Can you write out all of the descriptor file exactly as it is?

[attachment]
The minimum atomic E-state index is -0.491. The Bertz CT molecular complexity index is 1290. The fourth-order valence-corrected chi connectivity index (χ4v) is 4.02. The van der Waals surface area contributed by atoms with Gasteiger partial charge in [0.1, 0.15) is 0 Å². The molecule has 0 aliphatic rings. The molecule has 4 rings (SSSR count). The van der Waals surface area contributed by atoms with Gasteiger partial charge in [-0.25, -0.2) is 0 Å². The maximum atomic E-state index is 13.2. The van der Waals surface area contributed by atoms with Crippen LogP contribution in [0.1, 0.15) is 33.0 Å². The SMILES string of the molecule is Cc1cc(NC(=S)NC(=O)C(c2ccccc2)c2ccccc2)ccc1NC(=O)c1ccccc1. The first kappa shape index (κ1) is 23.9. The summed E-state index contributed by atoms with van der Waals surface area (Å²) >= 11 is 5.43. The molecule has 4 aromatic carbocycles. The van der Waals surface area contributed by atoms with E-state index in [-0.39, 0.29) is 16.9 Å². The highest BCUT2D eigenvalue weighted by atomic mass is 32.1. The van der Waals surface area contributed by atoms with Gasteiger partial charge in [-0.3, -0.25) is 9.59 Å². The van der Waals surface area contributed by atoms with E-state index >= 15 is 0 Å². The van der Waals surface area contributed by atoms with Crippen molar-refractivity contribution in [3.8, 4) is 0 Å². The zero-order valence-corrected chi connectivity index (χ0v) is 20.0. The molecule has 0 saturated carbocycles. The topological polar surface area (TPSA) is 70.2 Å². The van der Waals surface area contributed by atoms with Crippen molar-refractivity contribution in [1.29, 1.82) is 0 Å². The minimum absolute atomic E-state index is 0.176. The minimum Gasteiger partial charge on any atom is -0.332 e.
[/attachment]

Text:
The minimum atomic E-state index is -0.491. The Bertz CT molecular complexity index is 1290. The fourth-order valence-corrected chi connectivity index (χ4v) is 4.02. The van der Waals surface area contributed by atoms with Gasteiger partial charge in [0.1, 0.15) is 0 Å². The molecule has 0 aliphatic rings. The molecule has 4 rings (SSSR count). The van der Waals surface area contributed by atoms with Gasteiger partial charge in [-0.25, -0.2) is 0 Å². The maximum atomic E-state index is 13.2. The van der Waals surface area contributed by atoms with Crippen LogP contribution in [0.1, 0.15) is 33.0 Å². The SMILES string of the molecule is Cc1cc(NC(=S)NC(=O)C(c2ccccc2)c2ccccc2)ccc1NC(=O)c1ccccc1. The first kappa shape index (κ1) is 23.9. The summed E-state index contributed by atoms with van der Waals surface area (Å²) >= 11 is 5.43. The molecule has 4 aromatic carbocycles. The van der Waals surface area contributed by atoms with E-state index in [-0.39, 0.29) is 16.9 Å². The highest BCUT2D eigenvalue weighted by atomic mass is 32.1. The van der Waals surface area contributed by atoms with Gasteiger partial charge in [-0.3, -0.25) is 9.59 Å². The van der Waals surface area contributed by atoms with E-state index >= 15 is 0 Å². The van der Waals surface area contributed by atoms with Crippen molar-refractivity contribution in [3.8, 4) is 0 Å². The zero-order valence-corrected chi connectivity index (χ0v) is 20.0. The molecule has 0 saturated carbocycles. The topological polar surface area (TPSA) is 70.2 Å². The van der Waals surface area contributed by atoms with Crippen molar-refractivity contribution in [1.29, 1.82) is 0 Å². The minimum absolute atomic E-state index is 0.176. The minimum Gasteiger partial charge on any atom is -0.332 e.